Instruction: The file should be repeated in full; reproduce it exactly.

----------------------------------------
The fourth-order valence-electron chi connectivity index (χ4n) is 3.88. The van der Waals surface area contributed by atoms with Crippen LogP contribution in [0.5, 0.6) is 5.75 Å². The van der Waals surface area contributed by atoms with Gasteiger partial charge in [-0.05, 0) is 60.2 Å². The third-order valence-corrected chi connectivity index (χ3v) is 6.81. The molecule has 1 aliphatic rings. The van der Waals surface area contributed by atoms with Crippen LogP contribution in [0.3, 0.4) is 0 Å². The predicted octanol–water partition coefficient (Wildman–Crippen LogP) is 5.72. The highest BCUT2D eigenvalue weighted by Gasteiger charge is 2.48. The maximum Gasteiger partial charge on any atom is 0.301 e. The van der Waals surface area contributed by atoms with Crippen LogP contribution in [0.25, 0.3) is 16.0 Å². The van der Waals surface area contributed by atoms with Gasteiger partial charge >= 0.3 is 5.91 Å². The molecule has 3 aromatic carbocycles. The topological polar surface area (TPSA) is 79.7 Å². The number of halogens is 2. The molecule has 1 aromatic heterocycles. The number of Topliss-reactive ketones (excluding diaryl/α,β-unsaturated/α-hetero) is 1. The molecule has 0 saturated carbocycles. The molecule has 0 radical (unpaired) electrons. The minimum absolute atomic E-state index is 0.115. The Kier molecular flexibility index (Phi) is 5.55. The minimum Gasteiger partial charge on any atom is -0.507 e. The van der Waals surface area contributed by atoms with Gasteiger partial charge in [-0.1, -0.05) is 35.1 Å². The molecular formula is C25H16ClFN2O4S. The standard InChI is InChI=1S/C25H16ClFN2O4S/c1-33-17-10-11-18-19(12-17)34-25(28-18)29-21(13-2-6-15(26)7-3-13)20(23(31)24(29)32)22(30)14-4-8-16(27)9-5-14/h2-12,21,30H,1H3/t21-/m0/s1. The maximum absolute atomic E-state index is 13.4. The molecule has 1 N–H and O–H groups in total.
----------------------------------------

The fourth-order valence-electron chi connectivity index (χ4n) is 3.88. The van der Waals surface area contributed by atoms with Crippen LogP contribution in [0.5, 0.6) is 5.75 Å². The van der Waals surface area contributed by atoms with Gasteiger partial charge in [-0.05, 0) is 60.2 Å². The third-order valence-corrected chi connectivity index (χ3v) is 6.81. The molecule has 1 aliphatic rings. The van der Waals surface area contributed by atoms with Crippen LogP contribution in [0.3, 0.4) is 0 Å². The predicted octanol–water partition coefficient (Wildman–Crippen LogP) is 5.72. The highest BCUT2D eigenvalue weighted by Gasteiger charge is 2.48. The maximum Gasteiger partial charge on any atom is 0.301 e. The van der Waals surface area contributed by atoms with Crippen LogP contribution in [0.25, 0.3) is 16.0 Å². The van der Waals surface area contributed by atoms with Gasteiger partial charge >= 0.3 is 5.91 Å². The molecule has 3 aromatic carbocycles. The topological polar surface area (TPSA) is 79.7 Å². The number of halogens is 2. The molecule has 1 aromatic heterocycles. The number of Topliss-reactive ketones (excluding diaryl/α,β-unsaturated/α-hetero) is 1. The molecule has 0 saturated carbocycles. The molecule has 0 radical (unpaired) electrons. The minimum absolute atomic E-state index is 0.115. The Kier molecular flexibility index (Phi) is 5.55. The minimum Gasteiger partial charge on any atom is -0.507 e. The van der Waals surface area contributed by atoms with Gasteiger partial charge in [-0.1, -0.05) is 35.1 Å². The molecular formula is C25H16ClFN2O4S. The standard InChI is InChI=1S/C25H16ClFN2O4S/c1-33-17-10-11-18-19(12-17)34-25(28-18)29-21(13-2-6-15(26)7-3-13)20(23(31)24(29)32)22(30)14-4-8-16(27)9-5-14/h2-12,21,30H,1H3/t21-/m0/s1. The maximum absolute atomic E-state index is 13.4. The molecule has 1 N–H and O–H groups in total.